Mini Review ARTICLE
On Being the Right Size as an Animal with Plastids
- 1Molecular Evolution, Heinrich-Heine-University, Düsseldorf, Germany
- 2Plant Biochemistry, Heinrich-Heine-University, Düsseldorf, Germany
- 3Department of Biochemistry and Cell Biology, Faculty of Veterinary Medicine, Utrecht University, Utrecht, Netherlands
- 4Department of Medical Microbiology and Infectious Diseases, Erasmus University Medical Center, Rotterdam, Netherlands
Plastids typically reside in plant or algal cells—with one notable exception. There is one group of multicellular animals, sea slugs in the order Sacoglossa, members of which feed on siphonaceous algae. The slugs sequester the ingested plastids in the cytosol of cells in their digestive gland, giving the animals the color of leaves. In a few species of slugs, including members of the genus Elysia, the stolen plastids (kleptoplasts) can remain morphologically intact for weeks and months, surrounded by the animal cytosol, which is separated from the plastid stroma by only the inner and outer plastid membranes. The kleptoplasts of the Sacoglossa are the only case described so far in nature where plastids interface directly with the metazoan cytosol. That makes them interesting in their own right, but it has also led to the idea that it might someday be possible to engineer photosynthetic animals. Is that really possible? And if so, how big would the photosynthetic organs of such animals need to be? Here we provide two sets of calculations: one based on a best case scenario assuming that animals with kleptoplasts can be, on a per cm2 basis, as efficient at CO2 fixation as maize leaves, and one based on 14CO2 fixation rates measured in plastid-bearing sea slugs. We also tabulate an overview of the literature going back to 1970 reporting direct measurements or indirect estimates of the CO2 fixing capabilities of Sacoglossan slugs with plastids.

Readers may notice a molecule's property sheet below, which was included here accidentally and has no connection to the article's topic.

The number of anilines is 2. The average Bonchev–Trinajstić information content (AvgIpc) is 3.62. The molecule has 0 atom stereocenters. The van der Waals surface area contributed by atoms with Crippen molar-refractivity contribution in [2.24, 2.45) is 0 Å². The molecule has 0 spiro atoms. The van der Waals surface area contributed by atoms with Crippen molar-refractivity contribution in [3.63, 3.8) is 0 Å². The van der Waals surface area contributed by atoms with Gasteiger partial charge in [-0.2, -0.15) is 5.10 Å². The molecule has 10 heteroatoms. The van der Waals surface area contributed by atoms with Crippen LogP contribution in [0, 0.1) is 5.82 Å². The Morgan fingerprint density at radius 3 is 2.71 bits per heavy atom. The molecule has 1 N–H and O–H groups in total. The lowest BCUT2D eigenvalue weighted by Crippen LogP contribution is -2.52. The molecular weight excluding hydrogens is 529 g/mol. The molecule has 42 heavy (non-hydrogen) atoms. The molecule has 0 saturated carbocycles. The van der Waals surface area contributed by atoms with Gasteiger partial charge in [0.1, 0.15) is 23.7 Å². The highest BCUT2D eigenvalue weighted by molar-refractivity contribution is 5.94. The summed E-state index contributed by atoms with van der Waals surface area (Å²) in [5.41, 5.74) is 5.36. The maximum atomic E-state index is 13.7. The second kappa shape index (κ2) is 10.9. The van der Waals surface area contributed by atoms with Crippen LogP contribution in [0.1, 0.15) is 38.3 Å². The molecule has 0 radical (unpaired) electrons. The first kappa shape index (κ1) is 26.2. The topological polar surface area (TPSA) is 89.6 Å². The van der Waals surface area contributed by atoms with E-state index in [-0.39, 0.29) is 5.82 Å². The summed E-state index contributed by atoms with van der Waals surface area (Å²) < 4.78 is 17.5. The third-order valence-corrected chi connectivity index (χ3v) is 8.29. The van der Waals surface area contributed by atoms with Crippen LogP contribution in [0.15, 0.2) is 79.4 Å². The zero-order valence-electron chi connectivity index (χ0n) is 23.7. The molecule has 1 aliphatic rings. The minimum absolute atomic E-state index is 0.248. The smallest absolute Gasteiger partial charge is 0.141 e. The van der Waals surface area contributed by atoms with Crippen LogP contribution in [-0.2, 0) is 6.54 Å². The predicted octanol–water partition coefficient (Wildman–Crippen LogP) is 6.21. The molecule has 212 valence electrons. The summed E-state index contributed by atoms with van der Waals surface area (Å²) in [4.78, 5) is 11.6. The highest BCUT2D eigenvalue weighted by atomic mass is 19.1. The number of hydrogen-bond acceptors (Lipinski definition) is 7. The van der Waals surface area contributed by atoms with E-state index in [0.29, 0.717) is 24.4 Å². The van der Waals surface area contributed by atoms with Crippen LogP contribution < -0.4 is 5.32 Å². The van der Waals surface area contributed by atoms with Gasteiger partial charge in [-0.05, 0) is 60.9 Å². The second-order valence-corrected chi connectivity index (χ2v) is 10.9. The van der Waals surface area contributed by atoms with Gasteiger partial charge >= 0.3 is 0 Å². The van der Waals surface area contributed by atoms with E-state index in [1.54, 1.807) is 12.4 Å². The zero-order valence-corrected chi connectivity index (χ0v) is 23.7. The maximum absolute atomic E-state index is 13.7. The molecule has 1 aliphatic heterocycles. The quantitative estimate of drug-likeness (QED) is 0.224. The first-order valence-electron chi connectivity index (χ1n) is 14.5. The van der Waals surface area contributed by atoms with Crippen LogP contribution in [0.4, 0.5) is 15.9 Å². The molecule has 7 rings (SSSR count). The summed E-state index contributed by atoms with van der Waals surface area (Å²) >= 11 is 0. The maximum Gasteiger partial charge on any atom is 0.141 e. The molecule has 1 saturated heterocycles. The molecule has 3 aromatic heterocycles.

The group of sea slugs belonging to the order Sacoglossa really know how to keep biologists busy. The group comprises about 400 species of small, soft-bodied marine animals (Figure 1A) that feed upon algae (Jensen, 2007; Wägele et al., 2011). The algal food is what mainly keeps the biologists busy. Adult sacoglossans feed upon not just any algae, but upon siphonaceous algae (Figure 1B). Siphonaceous describes large, tube-like filamentous algae, often having a reduced, hardly visible vacuole, meaning that they are filled with a rich cytosol, sometimes containing many hundreds of plastids. The sacoglossans possess a highly-specialized radula, a molluscan version of teeth (Figure 1A; zoom-in panel), that allows them to puncture their algal prey and suck out the cytoplasmic contents, which they then digest (Trench, 1969; Wägele et al., 2011).
Figure 1. Examples of sacoglossan sea slugs and their algal food. (A) From left to right the three Sacoglossa Elysia timida, Elysia cornigera, and Elysia viridis. All use a radula to penetrate siphonaceous algae from which they suck out the cytosolic content (hence the name sap sucking slugs) that includes compartments such as mitochondria, nuclei, and plastids. Plastids are specifically sequestered (the kleptoplasts) and incorporated into the cells that line the digestive tubules, in some cases giving the slugs their characteristic green color. The radula is a chitinous feeding structure of molluscs comparable teeth. A scanning-electron micrograph of one of E. viridis is shown on the very right, revealing the individual teeth-like structures the animals use to penetrate the algal cell wall. (B) Examples of macroalgae on which Sacoglossa feed and that are siphonacous. Some Sacoglossa are highly specialized and feed on single alga species, such as E. timida that only feeds on Acetabularia, while others such as E. viridis can feed on a larger variety of macroalgae.